VoiceX can be so much more than a simple voice GPS; the screen is dynamic and offers a lot of useful information. You can use it to measure shot distances and the large display is easy to read. It will also give you distances to targets and hazards. VoiceX comes preloaded with over 38,000 courses around the world and can be set up with either a male or female voice. The rechargeable battery lasts up to 12 hours in golf mode. Retail price on the GolfBuddy VoiceX is $179.99.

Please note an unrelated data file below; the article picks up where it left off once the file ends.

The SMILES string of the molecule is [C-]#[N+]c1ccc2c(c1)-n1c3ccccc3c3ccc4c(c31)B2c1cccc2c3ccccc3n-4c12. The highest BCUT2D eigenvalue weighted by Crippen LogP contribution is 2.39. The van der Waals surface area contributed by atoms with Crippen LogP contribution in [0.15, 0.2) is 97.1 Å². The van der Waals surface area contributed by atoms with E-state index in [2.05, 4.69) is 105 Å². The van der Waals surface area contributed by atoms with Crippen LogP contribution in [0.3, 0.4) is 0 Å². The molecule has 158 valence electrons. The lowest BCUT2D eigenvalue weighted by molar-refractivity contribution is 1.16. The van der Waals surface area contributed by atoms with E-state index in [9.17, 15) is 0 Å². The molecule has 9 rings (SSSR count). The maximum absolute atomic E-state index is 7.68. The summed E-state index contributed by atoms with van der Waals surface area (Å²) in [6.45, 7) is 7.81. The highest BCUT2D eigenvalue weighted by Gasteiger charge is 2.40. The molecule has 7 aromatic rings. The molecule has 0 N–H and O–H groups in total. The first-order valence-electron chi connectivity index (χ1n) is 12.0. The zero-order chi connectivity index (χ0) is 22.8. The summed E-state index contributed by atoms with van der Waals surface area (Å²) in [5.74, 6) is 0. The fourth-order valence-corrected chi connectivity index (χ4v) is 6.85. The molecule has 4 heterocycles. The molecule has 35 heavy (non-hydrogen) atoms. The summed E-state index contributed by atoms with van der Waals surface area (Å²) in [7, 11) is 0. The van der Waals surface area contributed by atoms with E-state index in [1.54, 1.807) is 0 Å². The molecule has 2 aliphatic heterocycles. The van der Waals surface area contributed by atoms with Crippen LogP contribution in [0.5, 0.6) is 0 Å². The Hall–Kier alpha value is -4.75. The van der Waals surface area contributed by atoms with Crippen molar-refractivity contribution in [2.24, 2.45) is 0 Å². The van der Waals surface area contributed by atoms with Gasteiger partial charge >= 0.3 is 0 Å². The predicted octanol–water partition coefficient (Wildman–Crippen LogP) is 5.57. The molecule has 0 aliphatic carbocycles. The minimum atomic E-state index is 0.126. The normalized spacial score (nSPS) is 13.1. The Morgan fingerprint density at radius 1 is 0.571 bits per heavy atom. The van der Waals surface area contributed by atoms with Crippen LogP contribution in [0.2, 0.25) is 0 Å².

Laser rangefinders are far and away the most accurate way to measure distance on the golf course. This year, GolfBuddy has introduced a couple of new laser rangefinders, the LR7 and LR7S with slope feature. Both are compact and have an easy to use Pin Finder feature. Each one offers four targeting modes (Standard, Scan, Pin, Pin finder). Standard mode provides distance to the target; Scan and Pin mode allows you to continuously scans for 10 seconds and shows distances to varying targets will Pin Finder mode does essentially the same thing with a vibration alert that lets you know you're locked onto the target. The LR7S model displays two numbers: the actual yardage and the slope-adjusted yardage. It will also give you the height of the slope you are working with. An on/off feature makes the LR7S model tournament legal. To turn the slope feature on or off, simply hold down the Mode button (M) for 5 seconds. The LR7S makes it easy to select the right club for both uphill and downhill shots, which helps to speed up play.